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When James Joyce called the Irish “the most belated race in Europe,” he stated a complex truth about the history of his people and the nation they had been creating since the eighteenth century. The Irish would, in Joyce’s lifetime, write many masterpieces of modernism in English, while at the same time forging a nation-state in many ways still backward-looking and traditionalist.
This paradox of Irish history is one of the many topics addressed in Terry Eagleton’s latest book. Heathcliff and the Great Hunger reads Irish culture from Swift and Burke to Yeats and Joyce in the light of the tortuous, often tragic socio-political history that conditioned it.
Eagleton opens with a brilliant conjugation of Wuthering Heights in the context of the famine in Ireland, highlighting the Irish connections of the Brontë family. He follows with a powerful analysis of the Protestant Ascendancy’s failure to achieve hegemony in Ireland; a dissection of the paradoxes of the Act of Union; a detailed account, spanning fiction from Swift and Maria Edgeworth, through Lady Morgan, Mauturin, Le Fanu and Stoker, to George Moore, of why the realist novel never flourished in Ireland; and a pointed consideration of the two great Irish exiles, Oscar Wilde and George Bernard Shaw. The book also looks at the radical culture of Ulster and the cultural politics of nineteenth-century Ireland.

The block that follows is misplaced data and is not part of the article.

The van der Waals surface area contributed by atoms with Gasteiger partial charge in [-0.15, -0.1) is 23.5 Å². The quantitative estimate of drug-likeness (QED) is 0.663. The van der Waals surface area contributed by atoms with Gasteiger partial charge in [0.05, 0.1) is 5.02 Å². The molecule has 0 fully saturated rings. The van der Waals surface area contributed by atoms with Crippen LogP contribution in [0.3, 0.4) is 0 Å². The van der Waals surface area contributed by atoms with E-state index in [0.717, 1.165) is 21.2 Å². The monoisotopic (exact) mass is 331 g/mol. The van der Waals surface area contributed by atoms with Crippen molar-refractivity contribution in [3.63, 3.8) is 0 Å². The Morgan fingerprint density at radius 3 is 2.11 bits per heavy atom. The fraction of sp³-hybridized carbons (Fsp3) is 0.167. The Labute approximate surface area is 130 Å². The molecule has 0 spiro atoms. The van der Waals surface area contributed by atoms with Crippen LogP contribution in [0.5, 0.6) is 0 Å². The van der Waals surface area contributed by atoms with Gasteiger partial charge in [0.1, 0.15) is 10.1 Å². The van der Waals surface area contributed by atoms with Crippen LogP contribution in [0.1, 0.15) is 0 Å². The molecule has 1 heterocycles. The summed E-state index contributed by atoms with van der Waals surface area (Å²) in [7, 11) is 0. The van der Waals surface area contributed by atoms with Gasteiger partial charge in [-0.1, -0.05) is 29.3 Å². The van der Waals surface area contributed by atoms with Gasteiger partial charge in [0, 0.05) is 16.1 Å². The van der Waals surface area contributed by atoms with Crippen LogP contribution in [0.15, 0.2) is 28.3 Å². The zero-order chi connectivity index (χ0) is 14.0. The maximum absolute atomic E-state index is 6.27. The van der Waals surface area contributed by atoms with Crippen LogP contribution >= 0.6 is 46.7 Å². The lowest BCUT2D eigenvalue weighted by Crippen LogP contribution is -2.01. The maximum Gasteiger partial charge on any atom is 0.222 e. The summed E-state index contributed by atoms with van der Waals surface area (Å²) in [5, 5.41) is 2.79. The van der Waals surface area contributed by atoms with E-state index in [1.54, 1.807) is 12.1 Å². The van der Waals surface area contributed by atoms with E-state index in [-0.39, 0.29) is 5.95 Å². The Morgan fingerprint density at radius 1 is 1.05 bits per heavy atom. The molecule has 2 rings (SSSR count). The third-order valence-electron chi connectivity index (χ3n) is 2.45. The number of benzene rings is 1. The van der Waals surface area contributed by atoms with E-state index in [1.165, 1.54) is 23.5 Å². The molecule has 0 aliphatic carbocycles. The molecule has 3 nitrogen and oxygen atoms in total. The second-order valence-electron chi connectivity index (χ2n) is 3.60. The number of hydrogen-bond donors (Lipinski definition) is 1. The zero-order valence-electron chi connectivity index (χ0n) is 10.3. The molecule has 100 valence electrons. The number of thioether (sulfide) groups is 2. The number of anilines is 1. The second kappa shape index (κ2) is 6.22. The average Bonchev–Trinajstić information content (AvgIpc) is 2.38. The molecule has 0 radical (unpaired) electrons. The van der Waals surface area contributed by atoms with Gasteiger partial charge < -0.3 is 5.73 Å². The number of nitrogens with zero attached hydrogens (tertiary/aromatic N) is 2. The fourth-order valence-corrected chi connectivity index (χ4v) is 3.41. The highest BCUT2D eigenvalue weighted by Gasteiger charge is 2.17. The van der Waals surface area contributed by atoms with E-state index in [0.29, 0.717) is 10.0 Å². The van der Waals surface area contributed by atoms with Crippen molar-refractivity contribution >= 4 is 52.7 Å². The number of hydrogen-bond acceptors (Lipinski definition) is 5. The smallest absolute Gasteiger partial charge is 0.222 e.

Drawing culture, writing and history together in a bold configuration, Eagleton changes the contours of Irish criticism and intervenes powerfully in Irish historical debate.